9.           A smooth circular cylinder of weight 1000 N and radius 10 cm rests in a right-angled groove whose sides are inclined at an angle of 300 and 600 to the horizontal as shown in Fig. 2.85. Determine the reaction RA and RC at the points of contact.

[Ans. RA = 500 N, RC = 866.6 NJ

10.           If in the above problem, the sides of the groove makes an angle of 450 with the horizontal, then find the reactions RA and RC

[Ans. RA =Rc = 707 N]

11.           Two identical rollers, each of weight 50 N, are supported by an inclined plane and a vertical wall as shown in Fig. 2.86. Find the reactions at the points of supports A, Band C. Assume all the surfaces to be smooth.

[Ans. RA = 43.3 N, RB = 72 N, RC = 57.5 N]

12.           Two spheres, each of weight 50 N and of radius 10 cm rest in a horizontal channel of width 36 cm as shown in Fig. 2.87. Find the reactions on the points of contact A, Band C.

[Ans. RA = RC = 66.67 N, RB = 100 N]

13.           A simply supported beam of length 8 m carries point loads of 4 kN and 6 kN at a distance of 2 m and 4 m from the left end. Find the reactions at both ends analytically and graphically.

[Ans. 6 kN, 4 kN]

14.           A simply supported beam of length 8 m carries a uniformly distributed load of 10 kN/m for a distance of 4 m, starting from a point which is at a distance of 1 m from the left end. Calculate the reactions at both ends analytically and graphically.

[Ans. 25 kN, 15 kN]

15.           A beam 6 m long is simply supported at the ends and carries a uniformly distributed load of 1.5 kN/m and three concentrated loads 1 kN, 2 kN and 3 kN acting respectively at a distance of 1.5 m, 3 m and 4.5 m from the left end. Calculate the reactions at both ends.

[Ans.7 kN, 8 kN]

16.           A simply supported beam of span 10 m carries a uniformly varying load from zero at the left end to 1200 N/m at the right end: Calculate the reactions at both ends of the beam.

[Ans. 2000 N and 4000 N]

17.           A simply supported beam AB is subjected to a distributed load increasing from 1500 N/m to 4500 N/m from end A to end B respectively. The span AB = 6 m. Determine the reactions at the supports.

[Ans. RA = 7500 N, RB = 10500 N]

18.           An overhanging beam carries the loads as shown in Fig. 2.88. Calculate the reactions at both ends

[Ans. RA = 1 kN, RB = 6 kN]

19.           An overhanging beam carries the loads as shown in Fig. 2.89. Calculate the reactions at both ends.

[Ans. RA = 10 kN, RB = 11 kN]

20.           A beam is loaded as shown in Fig. 2.90. Determine the reactions at both ends.

[Ans. RAV =2.875 kN, RAH = 5.196 kN → RB = -7.125 kN]

21.           A beam of span 6 m is hinged at A and supported on rollers at end B and carries load as shown in Fig. 2.91. Determine the reactions at A and B.

[Ans. RAV = 5.87 kN, RAH = 3.222 kN → RB = 7.3 kN]

22.           A beam AB of span 8 m is subjected to the uniformly distributed load of 1 kN/m over the entire length and the moment 32 kN/m at C as shown in Fig. 2.92. Determine the reactions at the both ends.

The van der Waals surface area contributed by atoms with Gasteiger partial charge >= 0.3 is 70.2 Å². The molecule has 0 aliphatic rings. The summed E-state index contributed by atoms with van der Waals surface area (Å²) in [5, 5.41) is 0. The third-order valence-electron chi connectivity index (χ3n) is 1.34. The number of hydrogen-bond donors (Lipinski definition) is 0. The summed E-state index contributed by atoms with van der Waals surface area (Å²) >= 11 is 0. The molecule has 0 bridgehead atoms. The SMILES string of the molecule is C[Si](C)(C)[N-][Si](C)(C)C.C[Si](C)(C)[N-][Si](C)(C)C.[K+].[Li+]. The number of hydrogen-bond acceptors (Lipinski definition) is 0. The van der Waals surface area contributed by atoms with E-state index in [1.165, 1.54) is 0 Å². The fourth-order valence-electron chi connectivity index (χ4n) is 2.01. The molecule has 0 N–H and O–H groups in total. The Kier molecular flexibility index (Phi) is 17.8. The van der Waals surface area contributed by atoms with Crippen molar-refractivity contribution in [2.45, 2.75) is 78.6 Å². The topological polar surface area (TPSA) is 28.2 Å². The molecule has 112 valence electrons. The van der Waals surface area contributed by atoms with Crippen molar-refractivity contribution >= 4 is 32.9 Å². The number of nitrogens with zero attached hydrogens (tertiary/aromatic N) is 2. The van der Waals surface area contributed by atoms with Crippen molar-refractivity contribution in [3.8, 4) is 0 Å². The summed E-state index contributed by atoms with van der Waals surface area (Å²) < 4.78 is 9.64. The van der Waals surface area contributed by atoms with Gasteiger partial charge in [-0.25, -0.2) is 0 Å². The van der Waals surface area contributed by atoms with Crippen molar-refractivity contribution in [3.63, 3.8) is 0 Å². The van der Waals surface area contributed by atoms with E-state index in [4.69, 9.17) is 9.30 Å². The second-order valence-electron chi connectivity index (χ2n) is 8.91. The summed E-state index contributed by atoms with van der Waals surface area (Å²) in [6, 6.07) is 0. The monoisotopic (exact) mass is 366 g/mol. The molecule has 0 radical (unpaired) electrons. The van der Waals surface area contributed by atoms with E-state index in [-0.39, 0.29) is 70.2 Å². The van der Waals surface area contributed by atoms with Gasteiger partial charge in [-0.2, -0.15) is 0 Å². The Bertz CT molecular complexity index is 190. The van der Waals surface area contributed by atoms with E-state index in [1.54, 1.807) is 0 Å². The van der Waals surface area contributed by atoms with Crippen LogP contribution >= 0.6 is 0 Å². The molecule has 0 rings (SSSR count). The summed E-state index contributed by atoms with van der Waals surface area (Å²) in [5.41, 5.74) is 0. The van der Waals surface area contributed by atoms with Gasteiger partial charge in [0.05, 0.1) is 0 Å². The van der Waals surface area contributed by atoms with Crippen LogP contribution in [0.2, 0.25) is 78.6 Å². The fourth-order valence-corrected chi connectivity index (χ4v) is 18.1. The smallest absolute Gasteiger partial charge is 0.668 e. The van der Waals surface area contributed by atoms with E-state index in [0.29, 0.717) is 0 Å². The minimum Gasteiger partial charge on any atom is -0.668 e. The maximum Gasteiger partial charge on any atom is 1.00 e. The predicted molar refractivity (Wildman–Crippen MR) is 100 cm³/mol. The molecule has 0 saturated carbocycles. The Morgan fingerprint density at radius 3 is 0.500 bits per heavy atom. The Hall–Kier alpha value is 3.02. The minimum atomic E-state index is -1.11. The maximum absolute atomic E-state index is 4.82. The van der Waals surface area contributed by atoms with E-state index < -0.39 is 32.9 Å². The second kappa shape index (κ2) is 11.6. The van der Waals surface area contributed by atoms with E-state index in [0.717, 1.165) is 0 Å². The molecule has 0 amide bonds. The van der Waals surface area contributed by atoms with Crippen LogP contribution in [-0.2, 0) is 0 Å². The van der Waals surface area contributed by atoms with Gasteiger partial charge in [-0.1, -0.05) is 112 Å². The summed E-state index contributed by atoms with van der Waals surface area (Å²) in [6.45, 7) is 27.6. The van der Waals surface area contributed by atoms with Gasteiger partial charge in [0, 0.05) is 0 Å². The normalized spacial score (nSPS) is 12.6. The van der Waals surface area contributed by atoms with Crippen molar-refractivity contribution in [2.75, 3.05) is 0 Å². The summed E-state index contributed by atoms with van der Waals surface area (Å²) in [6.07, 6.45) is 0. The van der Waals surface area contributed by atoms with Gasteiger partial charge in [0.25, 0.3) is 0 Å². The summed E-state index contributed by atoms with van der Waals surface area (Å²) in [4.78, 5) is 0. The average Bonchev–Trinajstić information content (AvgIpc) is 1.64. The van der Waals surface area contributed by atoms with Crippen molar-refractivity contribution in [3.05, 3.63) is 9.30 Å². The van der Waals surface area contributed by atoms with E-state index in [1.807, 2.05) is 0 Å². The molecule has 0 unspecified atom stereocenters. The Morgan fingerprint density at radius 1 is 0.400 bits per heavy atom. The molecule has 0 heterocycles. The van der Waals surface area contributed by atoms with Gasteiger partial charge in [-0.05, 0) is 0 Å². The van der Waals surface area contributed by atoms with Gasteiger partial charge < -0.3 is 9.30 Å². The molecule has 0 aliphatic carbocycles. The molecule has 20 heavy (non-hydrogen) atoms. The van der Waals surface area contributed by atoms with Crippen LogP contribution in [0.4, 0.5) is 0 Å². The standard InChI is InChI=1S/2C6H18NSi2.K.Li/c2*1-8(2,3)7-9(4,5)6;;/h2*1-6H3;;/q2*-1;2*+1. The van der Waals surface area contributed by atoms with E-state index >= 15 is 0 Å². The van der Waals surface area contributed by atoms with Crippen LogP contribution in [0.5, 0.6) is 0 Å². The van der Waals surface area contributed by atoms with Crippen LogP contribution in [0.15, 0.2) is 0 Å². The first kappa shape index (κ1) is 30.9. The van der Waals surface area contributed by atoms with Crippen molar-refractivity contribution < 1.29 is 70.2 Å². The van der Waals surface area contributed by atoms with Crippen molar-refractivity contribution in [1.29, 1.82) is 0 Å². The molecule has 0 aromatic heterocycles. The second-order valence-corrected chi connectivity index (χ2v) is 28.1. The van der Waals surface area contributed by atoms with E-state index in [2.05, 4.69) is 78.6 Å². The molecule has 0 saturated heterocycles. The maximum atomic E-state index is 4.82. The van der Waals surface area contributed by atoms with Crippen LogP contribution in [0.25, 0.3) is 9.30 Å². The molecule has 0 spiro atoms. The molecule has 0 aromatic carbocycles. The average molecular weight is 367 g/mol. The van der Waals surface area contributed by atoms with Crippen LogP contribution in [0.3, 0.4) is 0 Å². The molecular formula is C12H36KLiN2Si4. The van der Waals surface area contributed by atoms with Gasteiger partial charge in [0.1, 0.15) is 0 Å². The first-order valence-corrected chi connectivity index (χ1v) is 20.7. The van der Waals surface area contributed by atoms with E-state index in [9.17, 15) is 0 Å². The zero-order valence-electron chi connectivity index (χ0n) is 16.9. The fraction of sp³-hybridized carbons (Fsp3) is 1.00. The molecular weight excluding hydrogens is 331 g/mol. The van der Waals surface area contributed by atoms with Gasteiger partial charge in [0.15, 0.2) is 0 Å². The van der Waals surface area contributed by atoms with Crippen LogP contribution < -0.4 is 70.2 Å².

[Ans. RA = 0, RB = 8 kN]

23.           A simply supported beam AB is subjected to a distributed load increasing from 1500 N/m to 4500 N/m from end A to end B. The span AB = 6 m. Determine the reactions at the supports.

24.  Find the forces in the members AB, AC and BC of the truss shown in Fig. 2.94.

[Ans. AB = 4.33 kN (Comp.)

AC= 2.5 kN (Comp.)

BC= 2.165 kN (Comp.)]

25.    A truss of span 7.5 m carries, a point load of 500 N at joint D as shown in Fig. 2.  Find the reactions and forces in the members of the truss.

[Ans. RA = 106.5 N

RB = 333.5 N

F1 = 333 N (Comp.)

F2 = 288.5N (Tens.)

F3 = 577.5 N (Tens.)

F4 = 667 N (Comp.)

F5 = 577.5 N (Tens.)

26.           A truss of span 7.5 m is loaded as shown in Fig. 2.96. Find the reactions and forces in the members of the truss.

[Ans. AD = 3.464 kN (Comp.)

AC = 1.732 kN (Tens.)

CD = 2.598 kN (Tens.)

CE = 2.598 kN (Comp.)

DE = 3.50 kN (Comp.)

BE = 5 kN (Comp.)

BC = 4.33 kN (Tens.)

27.           Determine the forces in the various members of the truss shown in Fig. 2.97.

[Ans. AB = 1200 N (Comp.)

BC = 800 N (Comp.)

CD = 800 N (Comp.)

DE = 1200 N (Comp.)

EF = 600 N (Tens.)

AF = 600 N (Tens.)

BF = DF = 400 N (Comp.)

FC = 400 N (Tens.)

28.           A plane truss is loaded and Supported as shown in Fig. 2.98. Determine the nature and magnitude of forces in the members 1, 2 and 3.

[Ans. F1 = 833.34 N (Comp.)
F2== 1000 N (Tens.)

F3 = 666.66 (Tens.)]

29.           Determine the forces in all the members of a cantilever truss shown in Fig. 2.99.

[Ans. AC = 1154.7 N (Comp.)

CD = 2309.4 N (Tens.)
BD = 2309.4 N (Tens.)]

30.           A cantilever truss is loaded as shown in Fig. 2.100. Find the force in member AB.

[Ans. AB =15 kN (Tens.)]

31.           Determine the forces in the truss shown in Fig. 2.101 which carries a horizontal load of 16 kN and a vertical load of 24 kN.

[Ans. AC = 24 kN (Tens.)

CD = 24 kN (Tens.)
CB = 24 kN (Tens.)
BD = 30 kN (Comp.)]

32.           Find the forces in the member AB and AC of the truss shown in Fig. 2.94 of question 24, using method of sections.

[Ans. AB = 4.33 kN (Comp.)

AC = 2.5 kN (Comp.)]

33.           Find the forces in the members marked 1, 3, 5 of truss shown in Fig. 2.95 of question 25, using method of sections.

[Ans.F1 = 333 N (Comp.)]

F2 = 577.5 N (Tens.)
F3 = 577.5 N (Tens.)]

34.           Find the forces in the members DE, CE and CB of the truss, shown in Fig. 2.96 of question 26, method of sections.

[Ans. DE = 3.5 kN (Comp.)

CE = 2.598 kN (Comp.)
BC = 4.33 kN (Tens.)]

35.           Using method of section, determine the forces in the members CD, FD and FE of the truss shown in Fig. 2.97 of question 27.

[Ans. CD = 800 N (Comp.)

FD = 400 N (Comp.)
FE = 600 N (Tens.)]

36.           Using method of section, determine the forces in the members CD, ED and EF of the of truss shown in Fig. 2.102

[Ans. CD = 4.216 kN (Comp.)

ED = 3.155 kN (Tens.)

EF = 2.58 (Tens.)]

37.           Find the forces in the members AB, AC and BC of the truss shown in Fig. 2.94 of question 24, using graphical method.

38.           Using graphical method, determine the magnitude and nature of the forces in the members of the truss shown in Fig. 2.95 of question 25.

39.           Determine the forces in all the members of a cantilever truss shown in Fig. 2.99 of question 29, using graphical method. Also determine the sections of the cantilever.